Revolution II / Spacewalker II

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Jman

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Oct 22, 2002
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Pacific NW, USA!
Anyone out there building a Revolution II or a Spacewalker II? Would like to hear your experiences and costs. Is there a support group out there? I found a yahoo group but there does not seem to be much activity. Thanks.

Jake
 

jetech

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Oct 10, 2005
Messages
6
My Dad and I are building a Sportster, don't expect much support from Warner.
 

ZENO

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Feb 22, 2006
Messages
56
Location
New England
Support

Compared to only a few years ago there seems to be very little support available or builders of tube and fabric airplanes.

Everyone seems to be building RV's or 51% built glass airplanes. It's a shame because there are a bunch of terrific airplane plans in this class.

Land at any airport with your airplanes and you'll draw a bigger crowd than the others.

Good luck with your projects.

ZENO
 

Craig

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Joined
Jan 30, 2003
Messages
543
Location
Jupiter, Florida
Rev II/ Spacewalker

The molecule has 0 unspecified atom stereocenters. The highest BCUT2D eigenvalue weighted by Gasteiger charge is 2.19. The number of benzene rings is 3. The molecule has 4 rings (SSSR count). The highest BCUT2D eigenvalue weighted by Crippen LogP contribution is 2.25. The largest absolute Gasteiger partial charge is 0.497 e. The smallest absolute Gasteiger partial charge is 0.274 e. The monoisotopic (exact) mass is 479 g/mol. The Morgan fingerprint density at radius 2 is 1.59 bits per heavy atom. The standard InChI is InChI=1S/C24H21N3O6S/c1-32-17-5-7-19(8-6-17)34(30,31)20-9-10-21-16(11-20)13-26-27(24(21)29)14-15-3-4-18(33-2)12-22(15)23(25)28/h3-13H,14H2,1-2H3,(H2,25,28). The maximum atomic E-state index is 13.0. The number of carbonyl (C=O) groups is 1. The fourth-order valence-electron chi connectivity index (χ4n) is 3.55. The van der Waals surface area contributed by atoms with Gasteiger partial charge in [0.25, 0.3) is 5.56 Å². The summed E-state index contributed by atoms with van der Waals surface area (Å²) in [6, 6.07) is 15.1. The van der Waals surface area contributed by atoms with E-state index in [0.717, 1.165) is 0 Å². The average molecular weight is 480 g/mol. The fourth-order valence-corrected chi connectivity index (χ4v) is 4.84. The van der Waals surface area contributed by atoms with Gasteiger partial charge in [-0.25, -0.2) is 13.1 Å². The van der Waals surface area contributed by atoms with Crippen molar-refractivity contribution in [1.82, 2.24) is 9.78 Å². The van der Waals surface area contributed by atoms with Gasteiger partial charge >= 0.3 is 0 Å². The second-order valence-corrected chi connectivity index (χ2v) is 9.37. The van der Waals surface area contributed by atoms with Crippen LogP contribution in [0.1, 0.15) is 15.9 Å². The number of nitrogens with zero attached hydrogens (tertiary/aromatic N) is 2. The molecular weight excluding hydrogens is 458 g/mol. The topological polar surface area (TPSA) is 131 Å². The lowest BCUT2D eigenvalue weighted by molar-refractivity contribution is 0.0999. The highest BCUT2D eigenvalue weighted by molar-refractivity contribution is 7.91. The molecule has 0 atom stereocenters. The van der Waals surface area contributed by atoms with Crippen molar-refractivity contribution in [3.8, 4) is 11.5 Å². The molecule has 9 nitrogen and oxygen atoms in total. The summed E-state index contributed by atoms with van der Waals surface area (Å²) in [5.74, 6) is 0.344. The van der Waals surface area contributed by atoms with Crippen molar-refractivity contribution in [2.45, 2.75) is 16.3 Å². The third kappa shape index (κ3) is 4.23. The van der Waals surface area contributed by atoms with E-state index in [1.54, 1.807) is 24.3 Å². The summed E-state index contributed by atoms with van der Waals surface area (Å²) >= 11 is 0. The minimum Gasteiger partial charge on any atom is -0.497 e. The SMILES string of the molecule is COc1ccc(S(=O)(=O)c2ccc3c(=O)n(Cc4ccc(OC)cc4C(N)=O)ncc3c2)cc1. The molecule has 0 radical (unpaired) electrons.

Jakey -
These are rather straightforward airplanes to build - fairly easy if you can master the welding. I inspeced one a few years ago, and liked what I saw. Flew well, also.
As a confirmed rag and tube or rag and wood builder, I can second Seno's comments - Deuces Wild always draws a crowd! And the building of these type airplanes is a tinkerer's dream!
BTW - I'm trying to start a small part-time business covering airplanes, so if you know of anyone who needs something covered, point them my way.
 

wally

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Joined
Mar 31, 2004
Messages
928
Location
southwest TN.
your part time business

Craig,
If you are serious about starting a covering business, you might try a short ad on barnstormers.com Tons of airplane people read that thing every day. There are people out there looking for someone to cover their plane right now!
Good luck,
Wally
 

Craig

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Joined
Jan 30, 2003
Messages
543
Location
Jupiter, Florida
Thanks

Appreciate it Wally. Need to make a space in the hanger first, I think. Currently have Deuces Wild, a Cessna 152, and a bunch of scrap lumber and a trailer in there! Still room for either a fuselage or wings, I guess!

Craig
 

sgrocketman

Member
Joined
Dec 4, 2007
Messages
13
Location
Singapore.
The Spacewalker / Revolution aircraft are now supported by Serenity Aviation based in SE Asia. They took over the manufacturing rights from Warner Aerocraft as well as the Australia / New Zealand right from AMAX Engineering of Australia. They also took over the Australian Karatoo manufacturing rights. You'll find their website at www.serenityaviation.com

:ban:
 

sgrocketman

Member
Joined
Dec 4, 2007
Messages
13
Location
Singapore.
Yes, I'm building a Spacewalker. Haven't finalised the engine for it yet, but I'm really leaning towards a 110 hp Rotec radial. Martin H from Australia is fitting the 150 hp Rotec radial. That thing will climb like a homesick angel. As far as support groups go, the Yahoo groups forum "Spacewalker" is relatively active. Not sure of the exact address, I'll find it and post it here shortly. There's moves afoot to get a Spacewalker club going in the US, and a group starting to get going in Australia.